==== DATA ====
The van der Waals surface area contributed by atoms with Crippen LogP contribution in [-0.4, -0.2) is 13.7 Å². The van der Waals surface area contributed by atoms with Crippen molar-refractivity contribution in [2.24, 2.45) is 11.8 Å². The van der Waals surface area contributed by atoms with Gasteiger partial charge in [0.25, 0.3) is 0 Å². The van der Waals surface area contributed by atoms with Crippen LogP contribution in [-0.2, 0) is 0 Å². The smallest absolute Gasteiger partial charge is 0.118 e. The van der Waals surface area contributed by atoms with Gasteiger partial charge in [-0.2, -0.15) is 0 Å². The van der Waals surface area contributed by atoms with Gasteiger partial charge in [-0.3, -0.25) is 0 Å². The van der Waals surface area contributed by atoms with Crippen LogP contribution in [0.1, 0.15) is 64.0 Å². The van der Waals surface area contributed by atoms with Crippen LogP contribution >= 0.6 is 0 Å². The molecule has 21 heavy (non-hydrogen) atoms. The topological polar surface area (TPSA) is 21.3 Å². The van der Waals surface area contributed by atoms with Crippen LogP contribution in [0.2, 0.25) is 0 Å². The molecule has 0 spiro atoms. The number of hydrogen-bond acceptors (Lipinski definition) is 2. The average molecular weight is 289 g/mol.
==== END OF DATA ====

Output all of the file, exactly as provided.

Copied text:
The van der Waals surface area contributed by atoms with Crippen LogP contribution in [-0.4, -0.2) is 13.7 Å². The van der Waals surface area contributed by atoms with Crippen molar-refractivity contribution in [2.24, 2.45) is 11.8 Å². The van der Waals surface area contributed by atoms with Gasteiger partial charge in [0.25, 0.3) is 0 Å². The van der Waals surface area contributed by atoms with Crippen LogP contribution in [-0.2, 0) is 0 Å². The smallest absolute Gasteiger partial charge is 0.118 e. The van der Waals surface area contributed by atoms with Gasteiger partial charge in [-0.2, -0.15) is 0 Å². The van der Waals surface area contributed by atoms with Gasteiger partial charge in [-0.3, -0.25) is 0 Å². The van der Waals surface area contributed by atoms with Crippen LogP contribution in [0.1, 0.15) is 64.0 Å². The van der Waals surface area contributed by atoms with Crippen LogP contribution >= 0.6 is 0 Å². The molecule has 21 heavy (non-hydrogen) atoms. The topological polar surface area (TPSA) is 21.3 Å². The van der Waals surface area contributed by atoms with Crippen LogP contribution in [0.2, 0.25) is 0 Å². The molecule has 0 spiro atoms. The number of hydrogen-bond acceptors (Lipinski definition) is 2. The average molecular weight is 289 g/mol.